Colorado College professors eyeing the fast-paced developments in Ukraine

By: matt steiner
March 4, 2014 Updated: March 4, 2014 at 6:28 pm
photo - Colorado College professors John Gould, left, and David Hendrickson.
Colorado College professors John Gould, left, and David Hendrickson. 

While U.S. Secretary of State John Kerry met with Ukrainian officials Tuesday to quell tensions between a new Ukraine regime and Russia, more than 50 students joined a pair of Colorado College political science professors to discuss the fluid situation in Eastern Europe.

David Hendrickson and John Gould, both political science professors at the private college north of downtown Colorado Springs, told students that much has happened since violent protests in late February led to the removal of Ukrainian President Viktor Yanukovych. They held a panel discussion shortly after noon Tuesday at the campus' Palmer Hall.

The professors said the ever-changing situation on the Crimean peninsula has left even the experts' heads spinning.

"I've been pushed to and fro by the news of what's happening," said Hendrickson, who has taught at Colorado College since 1983. "It's hard to say what will happen."

"Or what's happened since we started talking," Gould chimed in with a chuckle less than an hour into the discussion.

Gould, the chairman of the school's political science department, echoed Hendrickson, saying things have gone from what looked like the brink of war to a different climate in about a half day.

"I'm a little bit more optimistic now than I was at 11 o'clock last night," he said. "That's how fast things are moving."

A protest against Yanukovych's rule that drew about 300,000 people led to activists taking control of Kiev's City Hall on Dec. 1. They relinquished their occupation of the building Feb. 16.

Yanukovych fled to Russia where Russian President Vladimir Putin gave him refuge as a new prime minister and president were put into power in the Ukraine.

Protests turned deadly again in late February with 82 people killed after government snipers apparently opened fire in the Kiev square known as the Maidan. Putin then sent troops to allegedly protect minority ethnic Russians in the region.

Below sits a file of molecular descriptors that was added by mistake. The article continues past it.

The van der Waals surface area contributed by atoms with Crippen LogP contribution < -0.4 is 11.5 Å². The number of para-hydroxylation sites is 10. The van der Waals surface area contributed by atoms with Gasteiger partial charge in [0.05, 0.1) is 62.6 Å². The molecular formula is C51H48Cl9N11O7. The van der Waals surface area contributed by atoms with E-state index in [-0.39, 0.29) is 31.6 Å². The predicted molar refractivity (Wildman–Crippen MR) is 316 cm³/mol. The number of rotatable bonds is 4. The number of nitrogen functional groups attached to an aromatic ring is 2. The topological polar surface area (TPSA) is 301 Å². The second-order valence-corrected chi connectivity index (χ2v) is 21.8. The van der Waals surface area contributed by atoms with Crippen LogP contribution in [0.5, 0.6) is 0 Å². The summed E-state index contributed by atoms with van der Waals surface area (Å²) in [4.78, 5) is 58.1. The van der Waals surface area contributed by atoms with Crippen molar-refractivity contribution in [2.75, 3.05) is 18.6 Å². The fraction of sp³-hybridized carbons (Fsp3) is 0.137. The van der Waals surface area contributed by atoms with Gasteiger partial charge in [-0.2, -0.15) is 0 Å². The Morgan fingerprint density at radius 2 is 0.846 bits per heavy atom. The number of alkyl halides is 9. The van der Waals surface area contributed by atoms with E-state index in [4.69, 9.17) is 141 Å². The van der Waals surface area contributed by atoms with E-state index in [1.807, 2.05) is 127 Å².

Gould and Hendrickson each pointed to what they called propaganda coming from all sides.

"It's extremely difficult to get to the facts," Hendrickson said.

The professors questioned just how much of threat the Russians in the Ukraine were facing. They said the West, including the United States, immediately gave "provisional legitimacy" to the new regime, which they added is likely no less questionable than Yanukovych and his pro-Russian cronies.

Tuesday's news reports said Kerry went to Kiev to show support for the new leadership and promise that aid was on its way. President Barack Obama announced Tuesday that a $1 billion energy subsidy would be given to the Ukraine and he began preparing economic sanctions against Russia if it expanded its military presence in the region.

Gould and Hendrickson also said the new Ukrainian leadership was not without blame. They said the regime needs to be more sensitive to the Russian minority as well as other ethnic and social groups in the country if it expects a peaceful resolution.

"It's extremely important in a crisis to take into account the vital interests of the other side," Hendrickson said. "Not to push them into a corner. Not to try to humiliate them."

Hendrickson added that it could take months before the situation is resolved and an election is held to permanently establish a new government in the Ukraine. He said now that Russia has established itself on the Crimean peninsula, Putin would need to be without "humiliation" before considering pulling out of the region.

He said Russia has a less prominent presence than it did as a world power of the Cold War era and is simply trying to defend its place, "not expand it."

"State's don't like to back down," Hendrickson said, "Russia is on the defensive."


The Associated Press contributed to this report.

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